President Donald Trump’s declaration that the U.S. will recognize Jerusalem as Israel’s capital city, along with his announcement that he plans to move the U.S. Embassy there from Tel-Aviv, raised concerns among critics who say it could disrupt any hope for a long-awaited peace.
Connecticut’s Second District Representative Joe Courtney called the declaration a mistake and said now is not the right time for instability.
“Simultaneous with his statement, the State Department had to issue a travel advisory for U.S. citizens going to Jerusalem and to Israel and the Department of Defense actually put the military on alert for our troops that are stationed in the Middle East,” Courtney said.
Anat Biletzki, a professor at Quinnipiac University and a retired professor at Tel Aviv University, said Trump’s declaration ignored the Palestinian side of this conflict.
“Living there, especially for Palestinians, is fraught with tension and violence and bloodshed and hopes that are constantly dashed,” Biletzki said. “That’s what I think Trump just added to now -- anybody who’s talking about a peace process, anybody who thinks that there might in the end be two capitals for two states there, a Palestinian state and a Jewish state, just had their faces slapped.”
She’s concerned about Palestinian President Mahmoud Abbas call for “three days of rage” across the area, a threat he’d follow through on if Trump made the declaration.
“That is just a very momentary worry, but it’s a very real worry. I hate to think of what might happen in three days of rage,” she said.
Like Biletzki, Reza Mansoor, the president of the Islamic Association of Greater Hartford, is worried about unrest developing out of what was already a sensitive situation.
“Simple things that we consider simple like [installing] metal detectors, is such a sensitive issue as we saw a few months ago that there were riots in the street and people died because this is such a sensitive site,” Mansoor said.
He believes that Trump’s declaration passed over not only Palestinian Muslims, but also Palestinian Christians.
“It’s extremely important of a holy spiritual site,” Mansoor said. “But now, when you say you’re going to move [the embassy] to Jerusalem and not even mention a Palestinian part of Jerusalem, that means you’ve already taken a position. You’ve taken a side without consulting both sides. ”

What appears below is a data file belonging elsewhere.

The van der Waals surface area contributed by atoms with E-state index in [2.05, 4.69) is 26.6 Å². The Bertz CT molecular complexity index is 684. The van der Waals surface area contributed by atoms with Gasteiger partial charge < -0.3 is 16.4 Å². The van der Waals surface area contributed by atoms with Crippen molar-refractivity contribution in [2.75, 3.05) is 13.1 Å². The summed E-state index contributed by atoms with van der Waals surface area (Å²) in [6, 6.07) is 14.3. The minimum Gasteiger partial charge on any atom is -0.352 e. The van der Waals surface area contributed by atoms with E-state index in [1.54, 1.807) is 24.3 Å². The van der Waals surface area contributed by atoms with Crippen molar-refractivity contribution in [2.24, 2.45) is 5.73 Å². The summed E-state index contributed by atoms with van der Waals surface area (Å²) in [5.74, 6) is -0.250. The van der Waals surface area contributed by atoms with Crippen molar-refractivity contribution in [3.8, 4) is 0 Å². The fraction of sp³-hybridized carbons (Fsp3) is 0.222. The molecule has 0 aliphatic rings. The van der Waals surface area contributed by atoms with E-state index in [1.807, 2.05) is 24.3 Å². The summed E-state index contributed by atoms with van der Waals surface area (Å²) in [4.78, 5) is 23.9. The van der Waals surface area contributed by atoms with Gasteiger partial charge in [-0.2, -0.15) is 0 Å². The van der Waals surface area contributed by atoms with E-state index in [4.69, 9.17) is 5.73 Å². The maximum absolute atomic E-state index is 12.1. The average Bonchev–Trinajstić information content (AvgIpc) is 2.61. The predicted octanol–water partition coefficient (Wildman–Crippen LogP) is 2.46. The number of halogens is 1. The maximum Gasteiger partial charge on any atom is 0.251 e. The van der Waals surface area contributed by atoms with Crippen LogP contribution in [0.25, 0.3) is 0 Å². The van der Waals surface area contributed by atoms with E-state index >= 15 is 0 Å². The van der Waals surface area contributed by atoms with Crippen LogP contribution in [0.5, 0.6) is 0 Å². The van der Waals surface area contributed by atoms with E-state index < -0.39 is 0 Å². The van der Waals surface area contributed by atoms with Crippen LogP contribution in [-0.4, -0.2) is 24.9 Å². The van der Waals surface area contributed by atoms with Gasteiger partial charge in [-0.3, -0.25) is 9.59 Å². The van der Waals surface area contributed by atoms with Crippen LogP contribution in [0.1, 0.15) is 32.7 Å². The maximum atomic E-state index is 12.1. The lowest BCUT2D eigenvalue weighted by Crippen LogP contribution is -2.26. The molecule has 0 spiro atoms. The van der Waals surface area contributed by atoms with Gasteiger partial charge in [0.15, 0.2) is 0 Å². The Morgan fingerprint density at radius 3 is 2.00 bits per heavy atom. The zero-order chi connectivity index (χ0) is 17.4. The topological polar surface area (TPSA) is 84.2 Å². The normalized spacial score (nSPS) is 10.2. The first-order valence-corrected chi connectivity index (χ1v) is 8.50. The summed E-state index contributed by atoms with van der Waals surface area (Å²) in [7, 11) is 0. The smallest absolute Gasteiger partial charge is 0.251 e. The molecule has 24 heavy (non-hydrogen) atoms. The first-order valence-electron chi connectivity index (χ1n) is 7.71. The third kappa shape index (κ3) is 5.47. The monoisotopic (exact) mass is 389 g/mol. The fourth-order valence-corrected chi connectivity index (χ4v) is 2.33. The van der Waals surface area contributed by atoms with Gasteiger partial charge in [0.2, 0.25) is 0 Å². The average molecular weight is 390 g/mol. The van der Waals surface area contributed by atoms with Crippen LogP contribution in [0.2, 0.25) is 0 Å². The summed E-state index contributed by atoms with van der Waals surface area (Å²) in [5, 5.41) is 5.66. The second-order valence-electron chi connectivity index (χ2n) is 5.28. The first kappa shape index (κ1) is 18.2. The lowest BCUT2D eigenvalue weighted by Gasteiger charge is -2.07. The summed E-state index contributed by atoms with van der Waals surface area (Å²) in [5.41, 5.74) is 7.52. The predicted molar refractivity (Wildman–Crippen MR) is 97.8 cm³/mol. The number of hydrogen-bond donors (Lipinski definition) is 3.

Mansoor pointed out the Haram-Al Sharif in Jerusalem as being vital to Palestinian Muslims, while also acknowledging that for Christians, it’s an area where Jesus Christ preached.
Senator Richard Blumenthal made a statement Wednesday regarding the declaration.
“Jerusalem is the capital of Israel, and I’ve strongly supported acknowledging that simple fact,” Blumenthal said. “My hope is that the President’s announcement of his recognition of Jerusalem will be followed by meaningful steps to advance the peace process, including secure borders for Israel and a two-state solution.”
Blumenthal addressed the situation the night before on CNN.
Sen. Richard Blumenthal says he is “deeply concerned” about a potential violent reaction to the US embassy in Israel’s planned move from Tel Aviv to Jerusalem https://t.co/UpevRqw6Ov https://t.co/wMGvQebLxx
— CNN Politics (@CNNPolitics) December 5, 2017
Senator Chris Murphy also acknowledged Jerusalem as the capital of Israel while expressing a concern for peace between the two states.
“Israel is our most important ally in the Middle East,” Murphy said. “Jerusalem is and always will be the capital of the state of Israel. I continue to believe that we should recognize it as such and move our embassy there when the time is right as part of a comprehensive peace agreement. I am concerned that President Trump’s decision was made without fully considering the political and security implications, and will further set back any hope of a peace deal between Israel and the Palestinians.”
Trump did not reveal a timetable for the move but recommended that the State Department now make preparations.